Home Medicinal Plants Butcher’s broom for venous insufficiency & hemorrhoids

Butcher’s broom for venous insufficiency & hemorrhoids

by Josephine Andrews
Published: Last Updated on 318 views

Butcher ‘s broom relieves the symptoms caused by venous insufficiency or hemorrhoids. The plant has a vascular protective and anti-inflammatory effect. Read more about the effects and the correct use of Rucus Broom!

What effect does butcher’s broom have?

Butcher’s broom rootstock contains steroidal saponins (ruscogenins such as ruscoside and ruscin), phytosterols and triterpenes, and a small amount of essential oil. Together, these ingredients increase the elasticity of the vessels and seal the delicate walls of the smallest vessels (capillaries).

In addition, butcher’s broom has an anti-inflammatory effect, is slightly diuretic and protects against water retention (oedema-protective). The medicinal plant is therefore recognized as a traditional herbal medicine for the accompanying (adjuvant) treatment of:

  • Chronic venous insufficiency (chronic venous insufficiency, CVI) with pain and a feeling of heaviness in the legs, nightly calf cramps, itching and swelling due to water accumulation in the tissue
  • Hemorrhoid symptoms such as itching and burning in the anus

Butcher’s broom is also used in folk medicine as a diuretic and diaphoretic, for example for kidney pain and bladder stones. However, the effectiveness of the plant in these cases has not been scientifically proven.

How is butcher’s broom used?

It is recommended to take butcher’s broom root in the form of standardized finished medicinal products: they ensure the right dose of effective ingredients – in contrast to a tea preparation.

The dry extract obtained from the root is used to manufacture the finished preparations such as capsules or tablets. You can find out how to use the preparations correctly from the respective package leaflet or from your doctor or pharmacist.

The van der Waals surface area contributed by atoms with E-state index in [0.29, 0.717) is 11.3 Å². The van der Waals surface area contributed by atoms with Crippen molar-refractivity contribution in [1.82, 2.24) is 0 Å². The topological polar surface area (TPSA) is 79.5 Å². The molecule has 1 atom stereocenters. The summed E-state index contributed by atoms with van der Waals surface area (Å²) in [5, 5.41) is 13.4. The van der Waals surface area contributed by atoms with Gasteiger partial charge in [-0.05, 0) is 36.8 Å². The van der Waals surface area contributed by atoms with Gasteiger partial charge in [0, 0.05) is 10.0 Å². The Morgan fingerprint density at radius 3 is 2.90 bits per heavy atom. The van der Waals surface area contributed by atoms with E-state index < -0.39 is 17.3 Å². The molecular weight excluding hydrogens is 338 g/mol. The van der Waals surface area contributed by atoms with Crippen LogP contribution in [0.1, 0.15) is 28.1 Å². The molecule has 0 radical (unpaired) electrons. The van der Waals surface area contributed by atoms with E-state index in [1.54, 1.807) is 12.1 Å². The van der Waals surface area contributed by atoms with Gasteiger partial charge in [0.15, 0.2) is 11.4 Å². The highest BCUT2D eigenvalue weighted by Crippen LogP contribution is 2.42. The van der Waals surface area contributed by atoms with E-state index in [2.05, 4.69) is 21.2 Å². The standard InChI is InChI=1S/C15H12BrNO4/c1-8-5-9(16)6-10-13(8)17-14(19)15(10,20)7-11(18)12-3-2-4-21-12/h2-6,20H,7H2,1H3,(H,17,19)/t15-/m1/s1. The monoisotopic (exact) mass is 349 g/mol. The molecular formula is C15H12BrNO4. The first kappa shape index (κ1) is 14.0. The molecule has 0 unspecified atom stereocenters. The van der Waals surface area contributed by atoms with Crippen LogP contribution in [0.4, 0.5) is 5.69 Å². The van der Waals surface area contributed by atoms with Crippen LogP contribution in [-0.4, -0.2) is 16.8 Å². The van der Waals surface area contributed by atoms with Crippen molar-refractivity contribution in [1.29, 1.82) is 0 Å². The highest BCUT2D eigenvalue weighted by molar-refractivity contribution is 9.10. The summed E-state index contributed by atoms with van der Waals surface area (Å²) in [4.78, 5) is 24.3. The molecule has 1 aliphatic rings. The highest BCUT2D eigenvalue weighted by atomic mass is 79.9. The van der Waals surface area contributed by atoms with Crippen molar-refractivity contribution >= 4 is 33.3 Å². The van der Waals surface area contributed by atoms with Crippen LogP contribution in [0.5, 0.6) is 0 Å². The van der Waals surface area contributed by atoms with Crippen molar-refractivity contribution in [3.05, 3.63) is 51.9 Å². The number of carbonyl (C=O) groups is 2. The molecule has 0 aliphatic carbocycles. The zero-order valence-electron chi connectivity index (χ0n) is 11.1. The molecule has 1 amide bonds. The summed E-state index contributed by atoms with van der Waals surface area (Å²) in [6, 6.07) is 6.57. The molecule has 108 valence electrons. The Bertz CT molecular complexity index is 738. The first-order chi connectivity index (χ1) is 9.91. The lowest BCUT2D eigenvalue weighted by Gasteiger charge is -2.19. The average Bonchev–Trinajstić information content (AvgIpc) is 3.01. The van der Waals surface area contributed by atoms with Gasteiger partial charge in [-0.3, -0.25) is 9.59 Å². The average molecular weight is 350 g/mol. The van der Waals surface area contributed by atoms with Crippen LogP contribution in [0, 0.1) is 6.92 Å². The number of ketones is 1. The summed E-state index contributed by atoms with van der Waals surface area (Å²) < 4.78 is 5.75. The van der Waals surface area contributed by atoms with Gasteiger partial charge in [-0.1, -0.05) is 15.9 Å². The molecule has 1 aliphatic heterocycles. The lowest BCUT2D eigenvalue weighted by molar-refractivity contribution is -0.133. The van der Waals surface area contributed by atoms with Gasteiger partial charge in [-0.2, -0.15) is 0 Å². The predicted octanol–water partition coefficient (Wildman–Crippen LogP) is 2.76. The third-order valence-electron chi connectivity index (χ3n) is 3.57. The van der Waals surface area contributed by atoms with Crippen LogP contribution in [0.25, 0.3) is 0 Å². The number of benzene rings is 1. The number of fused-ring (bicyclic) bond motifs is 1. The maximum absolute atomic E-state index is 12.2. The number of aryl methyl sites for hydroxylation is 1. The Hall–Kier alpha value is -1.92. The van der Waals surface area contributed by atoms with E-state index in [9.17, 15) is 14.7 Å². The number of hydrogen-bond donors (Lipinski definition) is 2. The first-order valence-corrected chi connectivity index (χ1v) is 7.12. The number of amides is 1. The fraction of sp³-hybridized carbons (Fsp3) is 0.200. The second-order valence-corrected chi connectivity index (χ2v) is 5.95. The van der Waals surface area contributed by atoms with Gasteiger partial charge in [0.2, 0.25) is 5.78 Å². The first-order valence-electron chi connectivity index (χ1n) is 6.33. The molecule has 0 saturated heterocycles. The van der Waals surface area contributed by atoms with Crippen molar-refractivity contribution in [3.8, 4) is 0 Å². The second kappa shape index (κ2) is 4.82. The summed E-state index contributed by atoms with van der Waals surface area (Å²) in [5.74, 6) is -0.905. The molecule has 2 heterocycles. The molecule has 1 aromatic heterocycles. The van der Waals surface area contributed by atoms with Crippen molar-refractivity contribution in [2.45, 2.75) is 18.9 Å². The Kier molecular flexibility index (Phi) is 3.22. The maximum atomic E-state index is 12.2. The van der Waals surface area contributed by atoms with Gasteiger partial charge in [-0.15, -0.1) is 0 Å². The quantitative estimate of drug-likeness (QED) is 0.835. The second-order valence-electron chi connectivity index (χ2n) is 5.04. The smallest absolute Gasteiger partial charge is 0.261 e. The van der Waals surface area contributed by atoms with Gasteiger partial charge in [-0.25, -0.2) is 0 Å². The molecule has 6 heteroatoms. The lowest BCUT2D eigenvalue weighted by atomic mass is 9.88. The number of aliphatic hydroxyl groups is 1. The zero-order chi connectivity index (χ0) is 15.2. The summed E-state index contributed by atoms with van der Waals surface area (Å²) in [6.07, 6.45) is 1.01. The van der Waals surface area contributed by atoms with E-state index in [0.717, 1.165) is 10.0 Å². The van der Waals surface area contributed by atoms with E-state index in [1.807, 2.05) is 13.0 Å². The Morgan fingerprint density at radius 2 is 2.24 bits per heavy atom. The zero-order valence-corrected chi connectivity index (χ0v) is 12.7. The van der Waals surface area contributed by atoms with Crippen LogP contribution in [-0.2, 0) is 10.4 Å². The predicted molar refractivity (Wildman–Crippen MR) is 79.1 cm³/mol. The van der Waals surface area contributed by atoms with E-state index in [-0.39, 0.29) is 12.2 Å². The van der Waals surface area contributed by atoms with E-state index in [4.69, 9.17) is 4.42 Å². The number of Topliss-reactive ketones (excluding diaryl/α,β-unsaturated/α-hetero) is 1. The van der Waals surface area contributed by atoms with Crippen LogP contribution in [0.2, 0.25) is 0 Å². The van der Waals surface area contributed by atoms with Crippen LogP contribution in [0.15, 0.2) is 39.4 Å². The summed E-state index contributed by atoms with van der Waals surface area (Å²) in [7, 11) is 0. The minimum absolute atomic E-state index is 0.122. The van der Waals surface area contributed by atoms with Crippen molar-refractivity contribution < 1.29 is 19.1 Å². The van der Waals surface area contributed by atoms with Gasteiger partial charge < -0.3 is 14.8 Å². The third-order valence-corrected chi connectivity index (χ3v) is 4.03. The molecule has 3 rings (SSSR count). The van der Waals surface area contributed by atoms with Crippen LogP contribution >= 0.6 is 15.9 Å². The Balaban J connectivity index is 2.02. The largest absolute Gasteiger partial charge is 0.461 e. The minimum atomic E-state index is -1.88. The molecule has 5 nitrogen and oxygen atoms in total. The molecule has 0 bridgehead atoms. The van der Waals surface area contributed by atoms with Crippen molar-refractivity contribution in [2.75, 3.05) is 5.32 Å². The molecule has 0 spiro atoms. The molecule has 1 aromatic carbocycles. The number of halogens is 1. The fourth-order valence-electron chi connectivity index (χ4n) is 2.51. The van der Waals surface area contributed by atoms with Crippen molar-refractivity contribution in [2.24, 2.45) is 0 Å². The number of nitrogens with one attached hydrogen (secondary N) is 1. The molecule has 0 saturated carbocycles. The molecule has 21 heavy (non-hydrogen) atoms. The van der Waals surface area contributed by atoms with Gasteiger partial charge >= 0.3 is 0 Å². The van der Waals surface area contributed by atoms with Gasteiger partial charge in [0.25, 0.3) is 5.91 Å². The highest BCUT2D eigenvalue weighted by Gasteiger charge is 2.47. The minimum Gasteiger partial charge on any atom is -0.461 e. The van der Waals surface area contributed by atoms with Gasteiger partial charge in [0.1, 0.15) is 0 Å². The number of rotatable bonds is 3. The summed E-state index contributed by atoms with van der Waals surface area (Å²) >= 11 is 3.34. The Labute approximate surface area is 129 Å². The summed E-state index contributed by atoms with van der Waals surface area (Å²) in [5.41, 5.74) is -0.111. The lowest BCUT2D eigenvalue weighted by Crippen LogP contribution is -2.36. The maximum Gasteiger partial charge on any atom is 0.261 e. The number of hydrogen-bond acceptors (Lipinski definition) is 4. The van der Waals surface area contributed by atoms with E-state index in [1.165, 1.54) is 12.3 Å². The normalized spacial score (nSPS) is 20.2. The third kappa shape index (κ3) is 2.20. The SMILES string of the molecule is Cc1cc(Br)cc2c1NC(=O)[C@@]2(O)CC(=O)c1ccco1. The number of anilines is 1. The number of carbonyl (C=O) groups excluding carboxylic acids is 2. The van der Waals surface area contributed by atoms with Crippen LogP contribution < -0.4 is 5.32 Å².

What side effects can butcher’s broom cause?

Occasionally, stomach pain, nausea or diarrhea occur after taking butcher’s broom preparations.

What you should consider when using butcher’s broom

  • You must use Rucus Broom preparations for several months for the treatment to be successful. To avoid vein problems in the warm summer months, you should start taking it in the spring.
  • If treatment causes diarrhea, stop taking the drug.
  • You should not use butcher’s broom if you are pregnant or breastfeeding.
  • Talk to your doctor if you take kidney or blood pressure medication. There may be interactions.
  • The saponins found in Rucus Broom may reduce the absorption of minerals such as zinc and iron.

How to get Rucus Broom products

You can get ruscus preparations such as tablets, capsules and drops in your pharmacy and drugstore. Before use, please read the respective package leaflet or ask your doctor or pharmacist.

What is Butcher’s Broom?

Butcher’s broom (Ruscus aculeatus) belongs to the asparagus family (Asparagaceae). The evergreen shrub grows in dry locations in the Mediterranean region and from North Africa to the Near East.

Leaves appear to be growing from the richly branched stems. However, these triangular to lanceolate, leathery, hard and up to 2.5 centimeters long outgrowths are leaf-like widened side shoots of the stem (phylloclades). Nevertheless, they take over the tasks of leaves by producing the vital substances via photosynthesis.

The actual leaves of the butcher’s broom are inconspicuous scales and fall off early. Small white flowers bloom about in the middle of the false leaves, which ripen into red berries in autumn. Butcher’s broom looks very decorative and is often used for flower arrangements.

Both the German name and the scientific name (Latin: aculeus = thorn) can be attributed to the stinging false leaves, which end in a sharp thorn. In ancient times, food was sometimes stored in baskets woven from butcher’s broom twigs. The prickly “leaves” were said to keep mice, bats, and rats away. This is what the name butcher ‘s broom refers to .


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